Online dating firm Match isn't worried about Facebook encroaching on the business for one key reason — people don't want to mix their online dating life with the friends-and-family-first Facebook, according to Match CEO Mandy Ginsberg.
"The vast majority of singles would not want to use Facebook for dating primarily due to concerns with data and personal privacy," Ginsberg said on the company's first quarter earnings call. "But more importantly they don't want to be contacted by strangers on a social network meant for connections with friends and family."
Facebook announced earlier this month it's prepping a separate dating feature to live inside the core Facebook app. The feature includes an event-based system for pairing that's unique to the space. Shares of Match and its parent company IAC tanked immediately following the news.
Match sank as much as 6 percent following the earnings call, after trading nearly 6 percent up premarket. IAC reports earnings later Wednesday.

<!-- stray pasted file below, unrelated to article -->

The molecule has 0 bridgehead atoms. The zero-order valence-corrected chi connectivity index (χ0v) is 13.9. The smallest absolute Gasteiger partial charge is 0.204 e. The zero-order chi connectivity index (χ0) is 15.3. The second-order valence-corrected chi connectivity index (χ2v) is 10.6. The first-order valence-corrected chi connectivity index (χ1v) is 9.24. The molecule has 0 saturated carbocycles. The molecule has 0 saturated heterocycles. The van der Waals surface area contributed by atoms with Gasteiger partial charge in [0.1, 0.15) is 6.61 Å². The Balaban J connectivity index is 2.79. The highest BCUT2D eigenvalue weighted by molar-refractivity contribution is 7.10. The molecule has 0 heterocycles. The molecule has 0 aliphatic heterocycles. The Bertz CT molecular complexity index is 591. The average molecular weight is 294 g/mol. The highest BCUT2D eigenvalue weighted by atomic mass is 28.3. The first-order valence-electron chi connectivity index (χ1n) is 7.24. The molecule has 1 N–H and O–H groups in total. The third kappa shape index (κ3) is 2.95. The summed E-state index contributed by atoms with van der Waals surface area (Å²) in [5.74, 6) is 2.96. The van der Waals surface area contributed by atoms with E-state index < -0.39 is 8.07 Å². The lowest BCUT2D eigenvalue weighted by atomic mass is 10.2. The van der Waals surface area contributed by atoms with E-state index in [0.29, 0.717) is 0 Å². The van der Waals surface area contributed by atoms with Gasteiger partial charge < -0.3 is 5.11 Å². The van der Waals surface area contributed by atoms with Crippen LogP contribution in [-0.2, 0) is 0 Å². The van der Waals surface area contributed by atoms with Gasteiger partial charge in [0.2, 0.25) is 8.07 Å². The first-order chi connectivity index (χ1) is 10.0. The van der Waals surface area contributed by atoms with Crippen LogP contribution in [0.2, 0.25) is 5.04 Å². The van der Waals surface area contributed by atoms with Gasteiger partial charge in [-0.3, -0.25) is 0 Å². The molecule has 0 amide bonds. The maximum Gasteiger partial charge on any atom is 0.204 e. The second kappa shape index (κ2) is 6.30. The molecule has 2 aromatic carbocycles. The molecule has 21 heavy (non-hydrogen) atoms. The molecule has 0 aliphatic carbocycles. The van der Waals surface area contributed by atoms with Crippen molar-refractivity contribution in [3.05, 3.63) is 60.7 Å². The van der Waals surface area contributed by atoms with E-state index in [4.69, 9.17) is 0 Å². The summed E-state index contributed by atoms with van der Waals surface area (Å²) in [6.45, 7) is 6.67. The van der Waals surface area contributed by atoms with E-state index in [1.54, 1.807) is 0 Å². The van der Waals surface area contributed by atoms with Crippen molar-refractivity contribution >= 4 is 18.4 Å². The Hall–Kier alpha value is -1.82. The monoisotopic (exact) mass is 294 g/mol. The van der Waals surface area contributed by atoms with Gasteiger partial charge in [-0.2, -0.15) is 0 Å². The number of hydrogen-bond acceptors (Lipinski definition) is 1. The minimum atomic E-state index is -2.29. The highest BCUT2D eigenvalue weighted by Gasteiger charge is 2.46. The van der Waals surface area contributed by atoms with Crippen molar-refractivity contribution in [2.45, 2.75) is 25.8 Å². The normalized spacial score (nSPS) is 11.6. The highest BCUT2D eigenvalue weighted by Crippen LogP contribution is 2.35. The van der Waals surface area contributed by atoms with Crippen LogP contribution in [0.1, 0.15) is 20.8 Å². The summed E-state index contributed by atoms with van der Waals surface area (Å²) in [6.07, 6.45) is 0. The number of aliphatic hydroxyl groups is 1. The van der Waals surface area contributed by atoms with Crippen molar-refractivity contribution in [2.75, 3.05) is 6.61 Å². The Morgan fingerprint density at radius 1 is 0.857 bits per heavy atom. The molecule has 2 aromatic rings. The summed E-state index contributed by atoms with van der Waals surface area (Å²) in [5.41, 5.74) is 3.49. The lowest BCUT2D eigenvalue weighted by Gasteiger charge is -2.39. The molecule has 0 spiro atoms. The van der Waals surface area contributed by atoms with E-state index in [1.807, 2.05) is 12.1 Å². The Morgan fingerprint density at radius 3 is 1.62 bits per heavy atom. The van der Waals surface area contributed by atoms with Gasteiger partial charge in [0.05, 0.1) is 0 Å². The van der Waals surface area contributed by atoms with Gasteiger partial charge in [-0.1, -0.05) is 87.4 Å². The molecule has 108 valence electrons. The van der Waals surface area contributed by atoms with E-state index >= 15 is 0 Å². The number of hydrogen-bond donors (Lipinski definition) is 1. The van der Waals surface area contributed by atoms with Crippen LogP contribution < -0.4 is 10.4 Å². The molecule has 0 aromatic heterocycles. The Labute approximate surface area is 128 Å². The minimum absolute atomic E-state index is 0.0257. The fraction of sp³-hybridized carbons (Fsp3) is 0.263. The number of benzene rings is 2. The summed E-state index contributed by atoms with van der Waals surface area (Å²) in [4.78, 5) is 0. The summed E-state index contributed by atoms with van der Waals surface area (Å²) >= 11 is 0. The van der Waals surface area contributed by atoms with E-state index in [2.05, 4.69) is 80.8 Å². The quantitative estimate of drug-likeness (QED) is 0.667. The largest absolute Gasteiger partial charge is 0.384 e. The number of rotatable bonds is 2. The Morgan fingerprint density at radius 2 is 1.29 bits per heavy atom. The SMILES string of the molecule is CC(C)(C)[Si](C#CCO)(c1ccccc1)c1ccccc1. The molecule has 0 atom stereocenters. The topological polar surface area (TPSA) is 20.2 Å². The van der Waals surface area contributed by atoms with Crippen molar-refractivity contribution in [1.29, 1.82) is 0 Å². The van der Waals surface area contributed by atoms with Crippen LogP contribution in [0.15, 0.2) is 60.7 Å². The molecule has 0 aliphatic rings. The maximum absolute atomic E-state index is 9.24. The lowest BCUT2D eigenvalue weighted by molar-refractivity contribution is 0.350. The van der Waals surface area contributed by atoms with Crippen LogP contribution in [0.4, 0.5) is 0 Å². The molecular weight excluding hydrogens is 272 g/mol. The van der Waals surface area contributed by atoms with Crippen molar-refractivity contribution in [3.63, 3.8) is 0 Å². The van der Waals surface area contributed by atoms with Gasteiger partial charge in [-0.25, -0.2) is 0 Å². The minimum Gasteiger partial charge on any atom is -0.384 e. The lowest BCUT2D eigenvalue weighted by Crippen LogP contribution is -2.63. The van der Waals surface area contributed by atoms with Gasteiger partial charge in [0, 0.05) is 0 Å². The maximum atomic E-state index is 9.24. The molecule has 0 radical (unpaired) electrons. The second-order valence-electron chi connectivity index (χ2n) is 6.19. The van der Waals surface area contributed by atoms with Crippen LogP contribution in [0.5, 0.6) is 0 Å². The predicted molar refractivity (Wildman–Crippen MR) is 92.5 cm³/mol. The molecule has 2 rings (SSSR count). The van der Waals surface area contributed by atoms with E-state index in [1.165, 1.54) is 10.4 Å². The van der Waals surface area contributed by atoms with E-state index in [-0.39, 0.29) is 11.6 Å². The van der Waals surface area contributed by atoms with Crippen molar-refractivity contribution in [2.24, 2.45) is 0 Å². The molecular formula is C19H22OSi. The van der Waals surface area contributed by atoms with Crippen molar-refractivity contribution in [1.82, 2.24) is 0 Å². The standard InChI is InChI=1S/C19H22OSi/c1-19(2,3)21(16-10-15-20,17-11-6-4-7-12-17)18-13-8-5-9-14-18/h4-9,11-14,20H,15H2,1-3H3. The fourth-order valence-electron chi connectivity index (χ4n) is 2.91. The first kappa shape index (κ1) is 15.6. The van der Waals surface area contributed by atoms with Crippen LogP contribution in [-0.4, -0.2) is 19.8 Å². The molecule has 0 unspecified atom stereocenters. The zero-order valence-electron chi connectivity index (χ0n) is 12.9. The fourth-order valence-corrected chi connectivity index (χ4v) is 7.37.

But Match executives are confident the entrance won't affect their business. Match-owned Tinder connects singles online through a mutual opt-in system. Until last year, the only option for signing onto Tinder and creating a profile was through a Facebook profile.
"Within two months of offering Tinder users an alternative to sign-up with Facebook, new users went from 100 percent Facebook sign-up, down to only 25 percent Facebook sign-up, even though Facebook sign-up with the first option on the screen and the most frictionless," Ginsberg said. "Users quickly and decisively separated Facebook from their dating experience."
Facebook's dating feature will specifically match users they aren't already friends with, and users' separate dating profiles won't be visible to friends on the larger platform. But the social media giant has seen its reputation for privacy tank in recent months, amid widespread reports of data leaks.
"Dating is so personal and we see people gravitate to brands they trust," Ginsberg said.
Facebook declined to comment.